Please know that you are making a huge difference in the lives of girls in Vietnam.
10-year-old Kieu is one of 9 brothers and sisters. Four years ago, when she was six, Kieu’s father died, leaving her mother, Hien the lone supporter of the large family. Hien, works making $2-$4 a day selling snails she catches on the nearby shoreline.
Kieu’s three oldest siblings have all dropped out of school and traveled to different provinces, far away to find work to help support the family. Each month they send home whatever they can to help their mother with school fees and food for the rest of the children.
Kieu and her family were overjoyed when she received the bike. As much as her mother worries daily about her children, Kieu’s new bike offers a small respite, knowing that her daughter is more safe now going to and from school.
Before we met Thoa, the 8-year-old was about to quit school. Her father Hieu, 36, a fisherman, and her mother Thao, 35, a restaurant worker, could not afford a bike for their daughter, and the 10 km distance to school was too far for her to walk.
Thoa’s father’s job requires him to be on the water anywhere from weeks to months at a time. His earnings vary, depending on the catch, and frequently he will come home after months away with only $50 -$100. Her mother earns around $100 a month working everyday at the restaurant. Thoa’s 14-year-old brother goes to the restaurant after school and works all night only to return home in the morning to make it in to school.
When Thoa comes home from school in the afternoon, she is alone in the house until 10 p.m. when her mother comes home from work.
“Looking at the cute girl’s face and her bright eyes, we felt really moved,” our program director said. “At her young age, she has no way of thinking how difficult her life is going to be in the future. She deserves more love from people and a good education for a better future.”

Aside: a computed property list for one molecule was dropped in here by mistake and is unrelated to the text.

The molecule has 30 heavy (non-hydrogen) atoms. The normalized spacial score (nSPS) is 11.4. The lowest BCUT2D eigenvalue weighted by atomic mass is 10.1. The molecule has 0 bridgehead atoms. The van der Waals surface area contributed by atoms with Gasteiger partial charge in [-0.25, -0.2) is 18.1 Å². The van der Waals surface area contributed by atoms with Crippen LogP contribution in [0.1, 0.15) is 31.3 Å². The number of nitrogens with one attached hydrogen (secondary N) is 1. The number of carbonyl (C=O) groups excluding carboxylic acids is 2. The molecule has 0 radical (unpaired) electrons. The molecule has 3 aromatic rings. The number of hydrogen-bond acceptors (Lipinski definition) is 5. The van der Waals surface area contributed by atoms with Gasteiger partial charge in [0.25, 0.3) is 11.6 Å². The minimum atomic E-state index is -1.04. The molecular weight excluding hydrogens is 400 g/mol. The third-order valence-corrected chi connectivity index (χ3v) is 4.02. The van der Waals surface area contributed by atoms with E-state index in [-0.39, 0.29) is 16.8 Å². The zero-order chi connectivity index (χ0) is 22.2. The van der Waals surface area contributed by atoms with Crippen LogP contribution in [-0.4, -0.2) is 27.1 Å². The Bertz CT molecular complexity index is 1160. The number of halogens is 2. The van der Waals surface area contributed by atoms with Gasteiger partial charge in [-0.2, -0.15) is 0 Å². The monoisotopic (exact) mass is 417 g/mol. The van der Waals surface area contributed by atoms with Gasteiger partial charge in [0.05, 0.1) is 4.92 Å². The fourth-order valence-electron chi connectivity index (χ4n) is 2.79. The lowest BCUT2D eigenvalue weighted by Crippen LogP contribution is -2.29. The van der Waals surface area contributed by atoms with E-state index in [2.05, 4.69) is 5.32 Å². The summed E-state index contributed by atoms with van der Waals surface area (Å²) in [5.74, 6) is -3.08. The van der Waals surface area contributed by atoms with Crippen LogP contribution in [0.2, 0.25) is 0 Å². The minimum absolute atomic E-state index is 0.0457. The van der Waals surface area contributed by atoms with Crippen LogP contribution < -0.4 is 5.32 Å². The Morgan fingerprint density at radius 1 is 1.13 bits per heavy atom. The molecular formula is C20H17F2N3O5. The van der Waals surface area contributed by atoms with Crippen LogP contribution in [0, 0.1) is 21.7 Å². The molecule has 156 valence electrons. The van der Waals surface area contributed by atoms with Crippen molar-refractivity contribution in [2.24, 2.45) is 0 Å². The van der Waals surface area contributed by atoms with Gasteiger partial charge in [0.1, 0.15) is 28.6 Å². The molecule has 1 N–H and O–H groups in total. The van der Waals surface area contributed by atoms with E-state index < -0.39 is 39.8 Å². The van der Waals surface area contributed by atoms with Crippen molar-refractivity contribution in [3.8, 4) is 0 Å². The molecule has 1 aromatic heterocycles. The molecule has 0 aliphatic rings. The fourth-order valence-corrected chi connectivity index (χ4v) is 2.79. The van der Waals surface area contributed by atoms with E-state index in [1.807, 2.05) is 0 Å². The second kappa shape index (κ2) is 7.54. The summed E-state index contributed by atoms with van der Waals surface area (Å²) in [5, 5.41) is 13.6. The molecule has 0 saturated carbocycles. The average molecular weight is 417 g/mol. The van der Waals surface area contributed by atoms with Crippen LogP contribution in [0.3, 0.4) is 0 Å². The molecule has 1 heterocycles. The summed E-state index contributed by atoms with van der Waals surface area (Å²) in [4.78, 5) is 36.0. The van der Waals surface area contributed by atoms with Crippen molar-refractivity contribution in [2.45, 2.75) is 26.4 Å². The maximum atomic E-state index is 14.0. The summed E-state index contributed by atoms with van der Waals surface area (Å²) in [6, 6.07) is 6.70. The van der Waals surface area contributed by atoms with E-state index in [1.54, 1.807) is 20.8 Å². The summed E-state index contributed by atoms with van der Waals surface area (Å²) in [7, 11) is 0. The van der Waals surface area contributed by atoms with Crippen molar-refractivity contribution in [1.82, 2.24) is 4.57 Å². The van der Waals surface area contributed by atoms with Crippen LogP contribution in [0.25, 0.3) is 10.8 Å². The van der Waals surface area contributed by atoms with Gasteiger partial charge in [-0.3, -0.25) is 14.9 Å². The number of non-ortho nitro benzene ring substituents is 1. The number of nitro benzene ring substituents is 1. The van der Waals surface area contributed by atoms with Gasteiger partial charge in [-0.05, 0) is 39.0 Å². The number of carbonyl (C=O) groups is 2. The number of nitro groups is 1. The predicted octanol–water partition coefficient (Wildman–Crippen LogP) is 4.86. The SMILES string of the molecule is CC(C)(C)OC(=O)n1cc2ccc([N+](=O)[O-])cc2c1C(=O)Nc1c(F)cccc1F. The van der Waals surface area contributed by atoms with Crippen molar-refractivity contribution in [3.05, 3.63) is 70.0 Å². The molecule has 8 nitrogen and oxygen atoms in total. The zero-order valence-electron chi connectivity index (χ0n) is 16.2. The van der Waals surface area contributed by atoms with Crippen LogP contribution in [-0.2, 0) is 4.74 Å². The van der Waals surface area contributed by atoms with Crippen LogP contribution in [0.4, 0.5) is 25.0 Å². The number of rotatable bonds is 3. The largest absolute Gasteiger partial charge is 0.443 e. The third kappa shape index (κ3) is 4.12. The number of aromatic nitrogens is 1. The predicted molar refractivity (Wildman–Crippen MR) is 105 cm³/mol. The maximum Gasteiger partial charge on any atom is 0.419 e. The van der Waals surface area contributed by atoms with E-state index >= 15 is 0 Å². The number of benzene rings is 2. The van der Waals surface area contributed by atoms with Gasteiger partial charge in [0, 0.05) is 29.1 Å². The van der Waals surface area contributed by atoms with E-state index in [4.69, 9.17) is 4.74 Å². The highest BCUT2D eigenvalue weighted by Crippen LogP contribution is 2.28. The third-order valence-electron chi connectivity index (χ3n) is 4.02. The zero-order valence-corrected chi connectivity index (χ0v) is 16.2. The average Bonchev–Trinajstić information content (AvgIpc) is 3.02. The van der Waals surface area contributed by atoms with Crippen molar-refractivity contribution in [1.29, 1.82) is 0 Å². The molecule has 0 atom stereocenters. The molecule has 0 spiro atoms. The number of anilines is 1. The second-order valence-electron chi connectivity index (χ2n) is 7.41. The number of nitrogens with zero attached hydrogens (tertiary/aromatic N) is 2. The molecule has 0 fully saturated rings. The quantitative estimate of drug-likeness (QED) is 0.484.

Thank you once again for your continued support. Know that your donation directly goes to the purchase of a bike for a young girl. Know that with each bike we give, another young girl has the opportunity to continue with their schooling. We are forever grateful for your generosity, you are an integral part in improving the lives of girls in need. We are changing lives, thank you for being a part of the change.
The Rock-Paper-Scissors Children's Fund Team
We hope your summer is going well and this update finds you in good health. We are getting close to the last week of our trip in Vietnam and we couldn’t be more happy with the work that you have helped us accomplish and only wish we had more time to stay and do more.
So far we have had two bike giving ceremonies in Cam Duc and Cam An villages, with one more to go in the coming week. By the end of our trip we will have given 60 bikes to girls in the Cam Lam district and by the end of this year we hope to donate 150 more bikes to girls in need in Viet Nam.
It is hard to describe life in Cam Lam to anyone who has never been here. It is hard to explain to someone what a family living on only $1 a day looks like, or what it’s like to visit a young girl’s home who has lost both her parents and lives with relatives in a tiny, one-room cement house with no furniture, and yet still maintains a constant smile and a thankfulness for a gift that we so often take for granted. We also can’t describe fully what it feels like to watch as a group of girls jump on their new bikes and ride away, as we look on and hope that they may be able to continue their education because now they have a way to make the trek that the day before seemed too far for a pair of feet alone to conquer. We also can’t explain, or reconcile even with ourselves what it’s like knowing that for whatever small measure of good we are trying to produce here, it is never enough, and the importance of supporting girls’ education worldwide is paramount for the success of future generations.
But one thing we can try to do as best we can is to say thank you. We can say that with your thoughtfulness and generosity that you are making a difference in these girl’s lives and we are seeing it first hand. We can tell you that we are forever grateful that you have chosen to support these beautiful girls. We have made sure that every $55 has gone directly to buying a bike.
We hope you will continue to have good health, good luck, and good success in the months and years to come.
Thank you again,
The Rock-Paper-Scissors Children’s Fund Team